My Blog

April 6, 2016

On neighbors and beef jerky

City folk and country folk are two entirely different kinds of people.

Out in the woods

Out in the woods

We live out in the woods, seven miles north of the small town of Huntsville, population 30,000+ depending on whether you count the college students and the criminals. This is, after all, the prison capital of Texas where we have more prison units than college dorms.

Up until a year ago, we had no neighbors and Hubby Flatbottom was perfectly happy with that. Of an evening, our dogs would go out the dog-door to bark in the woods, but we were blissfully unaware of any wild animals, other than an occasional deer. We did get a possum in the back porch once. Boy, are they ugly looking creatures up close—long snout, sharp teeth, tiny black eyes, mean disposition! Eased it out of the back door by using a large piece of cardboard.

Neighbors

Neighbors

I had been oblivious to our wild animal kingdom until our neighbors, the Taylors, moved in just down the creek from us. I would say next door, but next door is about a quarter of a mile away through the woods, and across the creek. As I’ve explained before, Jewel and Susan Taylor are from Arkansas. He is a big, gregarious, pot-bellied, Southern-style ex-Deputy Sheriff from Harris and Montgomery Counties. She is a tiny mouse of a woman, short, frizzy hair, cheerful and friendly.

As I learned from the Taylors who have installed cameras all over their property, what we do have out here in the piney woods are wild hogs and coyotes and very big cats of some sort or another – not panthers or leopards but large, spotted close cousins. We also have deer out on the deer lease next door that the Taylors lease to their gun-toting hunting friends.

Yesterday, Hubby Flatbottom and I had settled in to watch our Tuesday evening programs when we heard a horn beep outside. Grumbling, he looked outside and came back to report it was “my friends” the Taylors. I put aside my half-finished supper bowl and went out to see what they wanted. I didn’t invite them in but stood beside their little red car to chat.

       Let me stop here and compare customs. Hubby Flatbottom is a city boy. Anyone who has lived in a big city knows that you don’t usually know your neighbors. People live in apartments with air conditioning and television which precludes the need to do more than nod on the way to or from work or the grocery store. If you have a dog, it is walked on a leash late at night or early in the morning, again with a nod to other dog-walking neighbors. No borrowing a cup of sugar or chatting on the stoop or over the back fence.

        Suburbia is a little different. Having children requires knowing neighbors, especially if the kids are in clubs, sports activities or share the bus stop. While we lived in Austin, I became very good friends with several of our neighbors. Afternoons, I took the kids and the dogs down to the park to play, or dressed them up for Halloween or took them to movies. Very friendly and fun.

Out here in the country, friendly interchange is expected. There is no one else to talk to or depend on. Neighbors usually don’t mind having someone drop in to chat. There is a problem here. Jewel Taylor loves to talk. He will talk non-stop for an hour or more. And Hubby Flatbottom does not. He’s a city boy and dislikes being sociable. He says he had to be sociable all his life and isn’t going to do it now. He prefers being a hermit. So I go outside to commune with the neighbors.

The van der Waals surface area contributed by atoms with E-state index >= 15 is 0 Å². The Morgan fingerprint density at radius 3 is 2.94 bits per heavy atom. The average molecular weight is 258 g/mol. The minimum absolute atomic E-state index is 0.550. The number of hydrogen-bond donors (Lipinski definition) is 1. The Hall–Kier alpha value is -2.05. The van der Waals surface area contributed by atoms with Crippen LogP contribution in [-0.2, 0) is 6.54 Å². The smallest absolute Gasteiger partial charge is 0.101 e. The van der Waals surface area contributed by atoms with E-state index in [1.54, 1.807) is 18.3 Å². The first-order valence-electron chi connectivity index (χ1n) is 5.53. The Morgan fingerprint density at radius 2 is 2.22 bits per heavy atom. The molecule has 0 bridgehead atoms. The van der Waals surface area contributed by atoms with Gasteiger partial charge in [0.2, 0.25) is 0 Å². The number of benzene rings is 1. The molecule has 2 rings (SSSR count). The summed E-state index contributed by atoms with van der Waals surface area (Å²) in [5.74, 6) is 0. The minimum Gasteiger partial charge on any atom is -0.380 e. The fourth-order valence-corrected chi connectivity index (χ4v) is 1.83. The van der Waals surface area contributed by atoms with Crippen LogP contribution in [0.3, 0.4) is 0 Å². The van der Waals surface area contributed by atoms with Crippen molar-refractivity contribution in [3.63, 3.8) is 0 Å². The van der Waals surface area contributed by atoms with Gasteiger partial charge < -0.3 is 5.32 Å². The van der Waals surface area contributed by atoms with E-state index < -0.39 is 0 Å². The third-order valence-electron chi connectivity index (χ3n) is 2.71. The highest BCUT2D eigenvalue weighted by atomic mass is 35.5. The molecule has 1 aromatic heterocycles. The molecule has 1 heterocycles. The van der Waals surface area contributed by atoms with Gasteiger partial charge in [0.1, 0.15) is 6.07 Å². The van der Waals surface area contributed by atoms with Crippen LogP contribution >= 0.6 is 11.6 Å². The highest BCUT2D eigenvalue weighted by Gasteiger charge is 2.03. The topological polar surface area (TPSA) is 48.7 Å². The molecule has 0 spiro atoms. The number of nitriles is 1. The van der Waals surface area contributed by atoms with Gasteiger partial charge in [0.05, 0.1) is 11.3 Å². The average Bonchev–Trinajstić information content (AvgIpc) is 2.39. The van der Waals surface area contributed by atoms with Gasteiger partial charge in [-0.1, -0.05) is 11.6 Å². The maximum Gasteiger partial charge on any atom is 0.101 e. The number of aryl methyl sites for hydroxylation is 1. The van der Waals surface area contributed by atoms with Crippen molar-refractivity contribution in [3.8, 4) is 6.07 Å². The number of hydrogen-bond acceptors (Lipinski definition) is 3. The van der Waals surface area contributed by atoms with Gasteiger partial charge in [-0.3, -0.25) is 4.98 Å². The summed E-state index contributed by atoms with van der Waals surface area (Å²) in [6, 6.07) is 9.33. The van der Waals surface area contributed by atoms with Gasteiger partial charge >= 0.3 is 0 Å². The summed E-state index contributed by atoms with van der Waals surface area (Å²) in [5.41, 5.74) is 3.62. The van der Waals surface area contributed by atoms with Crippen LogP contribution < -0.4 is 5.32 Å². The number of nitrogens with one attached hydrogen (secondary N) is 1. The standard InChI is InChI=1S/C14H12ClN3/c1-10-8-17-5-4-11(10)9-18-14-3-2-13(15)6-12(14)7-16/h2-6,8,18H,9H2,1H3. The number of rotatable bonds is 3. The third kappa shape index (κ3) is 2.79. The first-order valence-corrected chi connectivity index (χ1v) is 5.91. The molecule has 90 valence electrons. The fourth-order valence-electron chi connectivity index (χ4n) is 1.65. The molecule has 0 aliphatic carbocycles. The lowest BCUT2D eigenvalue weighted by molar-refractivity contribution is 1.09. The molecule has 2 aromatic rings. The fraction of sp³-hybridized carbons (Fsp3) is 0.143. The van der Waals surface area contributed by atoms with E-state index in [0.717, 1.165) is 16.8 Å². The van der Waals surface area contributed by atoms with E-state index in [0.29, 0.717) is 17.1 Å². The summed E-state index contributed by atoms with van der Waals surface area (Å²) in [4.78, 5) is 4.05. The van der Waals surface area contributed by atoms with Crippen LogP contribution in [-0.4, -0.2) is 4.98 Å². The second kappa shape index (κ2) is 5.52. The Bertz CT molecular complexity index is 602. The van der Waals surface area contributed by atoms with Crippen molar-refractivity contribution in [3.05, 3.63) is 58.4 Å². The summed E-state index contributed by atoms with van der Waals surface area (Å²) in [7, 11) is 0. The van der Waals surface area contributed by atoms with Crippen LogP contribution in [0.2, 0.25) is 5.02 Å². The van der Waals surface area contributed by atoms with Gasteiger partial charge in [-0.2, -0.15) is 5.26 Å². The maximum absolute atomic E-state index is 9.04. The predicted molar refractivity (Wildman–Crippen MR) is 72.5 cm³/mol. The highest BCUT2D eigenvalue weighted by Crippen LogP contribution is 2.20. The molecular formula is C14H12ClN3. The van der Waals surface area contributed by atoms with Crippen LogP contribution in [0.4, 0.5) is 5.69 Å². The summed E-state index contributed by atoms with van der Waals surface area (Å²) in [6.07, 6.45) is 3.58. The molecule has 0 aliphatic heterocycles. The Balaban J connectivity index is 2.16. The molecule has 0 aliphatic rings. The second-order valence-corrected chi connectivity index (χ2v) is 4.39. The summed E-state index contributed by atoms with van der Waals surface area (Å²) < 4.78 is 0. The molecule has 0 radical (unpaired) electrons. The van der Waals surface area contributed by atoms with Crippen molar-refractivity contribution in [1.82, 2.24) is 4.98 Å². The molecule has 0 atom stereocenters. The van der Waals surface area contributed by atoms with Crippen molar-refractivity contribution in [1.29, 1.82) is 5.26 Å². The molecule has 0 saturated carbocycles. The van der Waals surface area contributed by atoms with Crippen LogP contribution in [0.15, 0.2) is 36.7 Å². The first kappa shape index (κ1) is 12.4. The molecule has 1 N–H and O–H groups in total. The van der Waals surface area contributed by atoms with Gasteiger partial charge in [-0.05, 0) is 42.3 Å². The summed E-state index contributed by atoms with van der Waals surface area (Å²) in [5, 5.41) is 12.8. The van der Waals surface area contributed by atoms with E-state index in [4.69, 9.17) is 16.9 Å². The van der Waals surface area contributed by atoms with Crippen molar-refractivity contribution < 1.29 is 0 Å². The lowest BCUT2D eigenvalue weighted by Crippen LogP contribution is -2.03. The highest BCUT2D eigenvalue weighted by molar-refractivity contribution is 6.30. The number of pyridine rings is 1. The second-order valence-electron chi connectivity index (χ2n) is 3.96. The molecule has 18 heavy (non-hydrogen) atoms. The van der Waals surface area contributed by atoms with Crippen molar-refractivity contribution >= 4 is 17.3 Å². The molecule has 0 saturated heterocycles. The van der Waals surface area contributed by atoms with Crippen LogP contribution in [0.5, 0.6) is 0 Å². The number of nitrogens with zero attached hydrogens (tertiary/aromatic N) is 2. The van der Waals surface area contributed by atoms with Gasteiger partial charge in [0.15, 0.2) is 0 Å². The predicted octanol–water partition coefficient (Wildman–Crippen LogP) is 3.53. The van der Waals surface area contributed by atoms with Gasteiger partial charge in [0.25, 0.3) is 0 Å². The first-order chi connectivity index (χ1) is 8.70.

It seems Taylor had shot, not one, but three hogs. He had brought us some hog jerky in a little zip-lock bag. He also offered us pork sausage. His little wife said there was nothing better as a hamburger patty on a bun with mustard or on a biscuit in the mornings. Since Hubby only eats Jimmy Dean frozen breakfasts bought from Walmart, and I have oatmeal, there was no use in taking the sausage. That does seem a shame, doesn’t it?

During the next hour, I learned that the Taylors butcher the hogs themselves. I winced at the thought of carcasses hanging from the trees behind their house. I asked what he did with the blood and guts. Seems he takes the offal in tubs way out to the far end of the property, a couple of miles back in the woods, and leaves it for the coyotes! Excellent. And I’m sure the coyotes don’t follow him back to our little haven in the woods.   

Making hog jerky

hog jerky

I asked if he smoked the jerky over an open fire. Nope. They are civilized. They have a big electric meat grinder, then they use an electric, plug-in machine that dries out the meat to perfection. A little hesitant, I tried it and was amazed. Unlike the teeth-busting, hard, salty strips you buy at the gas station convenience store, it was soft and really quite tasty. He offered more, but one zip-lock baggy was quite enough.

Now, what could I possibly give them in exchange? Maybe some of my strawberry-jalapeño jam that we made for the church bazaar? It’s the neighborly thing to do, after all.

General, Just for fun, Neighborhood
About Caroline Castillo Crimm
Retired Professor Emeritus from Sam Houston State University, interested in writing novels and speaking about topics such as the history of Latin American. Would like to share the AMAZING world of the 18th century in Northern New Spain, that's Spanish Texas and Mexico!
4 Comments
  1. … [Trackback]

    […] Info on that Topic: carolinacastillocrimm.com/on-neighbors-and-beef-jerky/ […]

  2. … [Trackback]

    […] Information on that Topic: carolinacastillocrimm.com/on-neighbors-and-beef-jerky/ […]

  3. … [Trackback]

    […] Read More on that Topic: carolinacastillocrimm.com/on-neighbors-and-beef-jerky/ […]

  4. … [Trackback]

    […] Find More here on that Topic: carolinacastillocrimm.com/on-neighbors-and-beef-jerky/ […]

Leave a Reply